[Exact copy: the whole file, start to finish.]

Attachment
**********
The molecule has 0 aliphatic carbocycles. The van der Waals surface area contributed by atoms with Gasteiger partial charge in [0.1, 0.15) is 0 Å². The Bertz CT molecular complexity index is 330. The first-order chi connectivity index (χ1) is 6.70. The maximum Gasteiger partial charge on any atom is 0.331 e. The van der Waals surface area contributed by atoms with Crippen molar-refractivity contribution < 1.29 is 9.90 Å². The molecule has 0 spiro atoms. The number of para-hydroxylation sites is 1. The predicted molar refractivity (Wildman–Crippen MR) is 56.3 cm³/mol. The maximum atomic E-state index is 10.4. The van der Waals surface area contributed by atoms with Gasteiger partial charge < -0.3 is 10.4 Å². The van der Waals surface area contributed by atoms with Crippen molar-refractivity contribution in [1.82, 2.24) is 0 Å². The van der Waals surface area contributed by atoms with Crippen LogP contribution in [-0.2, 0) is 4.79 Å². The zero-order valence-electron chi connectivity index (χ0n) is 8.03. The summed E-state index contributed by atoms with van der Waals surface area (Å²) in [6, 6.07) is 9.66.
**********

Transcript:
The molecule has 0 aliphatic carbocycles. The van der Waals surface area contributed by atoms with Gasteiger partial charge in [0.1, 0.15) is 0 Å². The Bertz CT molecular complexity index is 330. The first-order chi connectivity index (χ1) is 6.70. The maximum Gasteiger partial charge on any atom is 0.331 e. The van der Waals surface area contributed by atoms with Crippen molar-refractivity contribution < 1.29 is 9.90 Å². The molecule has 0 spiro atoms. The number of para-hydroxylation sites is 1. The predicted molar refractivity (Wildman–Crippen MR) is 56.3 cm³/mol. The maximum atomic E-state index is 10.4. The van der Waals surface area contributed by atoms with Gasteiger partial charge < -0.3 is 10.4 Å². The van der Waals surface area contributed by atoms with Crippen molar-refractivity contribution in [1.82, 2.24) is 0 Å². The van der Waals surface area contributed by atoms with Crippen LogP contribution in [-0.2, 0) is 4.79 Å². The zero-order valence-electron chi connectivity index (χ0n) is 8.03. The summed E-state index contributed by atoms with van der Waals surface area (Å²) in [6, 6.07) is 9.66.